Performing Unreleased New Music, Saturday, March 19th

By Lisa Morgan

It was early 2000 when University of North Texas students Mike Eli (vocals, guitar) and James Young (guitar) laid the foundation of what was to become the Eli Young Band in their freshman dorm room.  Joined by bass man, Jon Jones, and drummer, Chris Thompson, the four piece released their self titled album in 2002, the days when MySpace and Napster were the new big thing, and Facebook and YouTube were still in the not so distant future. Most importantly, it was at a time, when radio disc jockeys had autonomy, and could play new music that they felt would be well received by their fans.  Thanks to those DJs, the Eli Young Band has since celebrated three No. 1 hits, a Grammy nomination, an Academy of Country Music Award for Song of the Year for their hit “Crazy Girl,” and most recently, their fourth ACM Nomination for Vocal Group of the Year.

On behalf of CV Weekly and Spotlight 29 Casino, I had the chance to chat with drummer, Chris Thompson, about the brotherhood of EYB, and their musical journey from those early years to the present.

CVW: “You guys had been at this for a while before you started getting serious attention.  Can you tell me how that happened?”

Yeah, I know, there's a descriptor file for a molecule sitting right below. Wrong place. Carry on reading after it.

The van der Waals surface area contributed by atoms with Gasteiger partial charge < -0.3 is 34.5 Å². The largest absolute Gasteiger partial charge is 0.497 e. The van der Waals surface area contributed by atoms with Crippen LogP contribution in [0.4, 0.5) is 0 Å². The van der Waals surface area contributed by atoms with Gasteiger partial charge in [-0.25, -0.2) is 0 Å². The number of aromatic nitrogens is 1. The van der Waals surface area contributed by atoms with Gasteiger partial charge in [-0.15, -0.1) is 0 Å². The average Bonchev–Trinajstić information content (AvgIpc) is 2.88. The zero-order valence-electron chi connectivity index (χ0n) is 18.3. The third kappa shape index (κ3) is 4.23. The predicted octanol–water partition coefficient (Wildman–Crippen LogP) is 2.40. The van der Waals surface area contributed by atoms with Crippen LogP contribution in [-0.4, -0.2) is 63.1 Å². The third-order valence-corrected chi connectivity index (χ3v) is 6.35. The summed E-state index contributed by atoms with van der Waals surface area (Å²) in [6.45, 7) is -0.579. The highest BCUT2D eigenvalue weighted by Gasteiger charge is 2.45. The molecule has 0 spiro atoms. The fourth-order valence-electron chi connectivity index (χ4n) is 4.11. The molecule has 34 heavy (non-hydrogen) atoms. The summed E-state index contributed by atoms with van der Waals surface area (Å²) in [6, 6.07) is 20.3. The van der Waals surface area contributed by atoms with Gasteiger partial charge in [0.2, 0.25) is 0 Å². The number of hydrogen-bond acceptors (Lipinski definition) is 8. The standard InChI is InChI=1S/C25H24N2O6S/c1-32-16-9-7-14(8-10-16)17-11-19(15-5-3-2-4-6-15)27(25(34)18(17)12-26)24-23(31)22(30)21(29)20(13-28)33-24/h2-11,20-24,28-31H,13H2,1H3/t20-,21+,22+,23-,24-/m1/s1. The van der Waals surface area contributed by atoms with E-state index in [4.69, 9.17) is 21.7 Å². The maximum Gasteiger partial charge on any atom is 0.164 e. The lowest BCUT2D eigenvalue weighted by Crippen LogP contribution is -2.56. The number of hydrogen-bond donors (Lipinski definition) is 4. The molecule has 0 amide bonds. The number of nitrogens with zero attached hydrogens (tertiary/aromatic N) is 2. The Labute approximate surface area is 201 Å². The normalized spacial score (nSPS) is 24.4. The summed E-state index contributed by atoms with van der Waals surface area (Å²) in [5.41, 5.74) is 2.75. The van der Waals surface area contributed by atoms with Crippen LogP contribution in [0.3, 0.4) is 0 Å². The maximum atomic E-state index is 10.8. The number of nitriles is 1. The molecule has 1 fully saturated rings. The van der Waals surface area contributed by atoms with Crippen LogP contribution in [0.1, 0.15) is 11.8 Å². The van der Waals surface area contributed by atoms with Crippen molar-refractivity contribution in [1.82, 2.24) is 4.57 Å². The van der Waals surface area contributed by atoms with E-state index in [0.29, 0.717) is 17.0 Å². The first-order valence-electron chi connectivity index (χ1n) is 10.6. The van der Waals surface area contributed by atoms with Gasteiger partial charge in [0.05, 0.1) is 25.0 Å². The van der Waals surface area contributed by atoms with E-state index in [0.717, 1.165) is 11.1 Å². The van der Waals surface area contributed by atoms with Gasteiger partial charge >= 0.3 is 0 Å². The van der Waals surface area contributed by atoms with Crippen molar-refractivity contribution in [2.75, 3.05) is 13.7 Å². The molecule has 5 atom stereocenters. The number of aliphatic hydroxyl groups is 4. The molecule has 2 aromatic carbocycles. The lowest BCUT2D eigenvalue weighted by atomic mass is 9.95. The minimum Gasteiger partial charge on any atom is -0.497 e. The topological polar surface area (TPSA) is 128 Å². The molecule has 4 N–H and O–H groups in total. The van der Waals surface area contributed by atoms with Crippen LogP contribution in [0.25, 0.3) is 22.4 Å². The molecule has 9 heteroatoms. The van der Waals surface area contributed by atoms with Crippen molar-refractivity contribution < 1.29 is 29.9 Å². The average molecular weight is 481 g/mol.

Thompson: “We’d built up a pretty good midwest fan base and our song, “When it Rains” (from their third album, Jet Black & Jealous, released in 2008) started getting radio play around the country.  We didn’t have a label or a radio team; we just got this organic natural radio play (“When It Rains” spent 37 weeks on the country charts and peaked at No. 34). Our guitar player, James Jones, wrote that song years and years ago, and we’d been playing it live for a long time.”

CVW:  “How did you manage to get your song on the air organically? That’s almost unheard of these days.”

Thompson:  “There’s a lot of work you have to do to get through the gates. You gotta be out there getting it all the time.  A lot of it for us then came through MySpace.  We started right at the beginning of the internet thing.  We put some music on MySpace, and people started showing up to shows. This was in the days when you could call your radio station and request a song, and they’d actually play it – back before all the big changes in radio.  There were a couple of guys who had their finger on the pulse of what the fans really wanted to hear and started giving it some spins on the weekend, and then it just caught on.  Next thing you know we were in the 30s on the charts.  The labels started asking, ‘Who are these guys showing up on the charts?’  We got a record deal from that, and it just kept rolling. “Always a Love Song” from that album was our first top 10.  When “Crazy Girl” and “Even if it Breaks Your Hear”’ (from EYB’s fourth album, Life at Best) went to number one, it was a game changer.  It introduced us to a national audience in a way we never experienced before.”

CVW:  “How do you keep momentum going in today’s industry with all its changes over the last decade and a half?”

Thompson:  “Performing live:  that’s where people really get to see who we are, what we do, and what we love.  We put on a real honest show – some nights are good some nights are bad, but it’s not choreographed or done with tracks.”

CVW:  “You recently recorded with pop star, Andy Grammer.  What was he like to work with, and how did that come together?”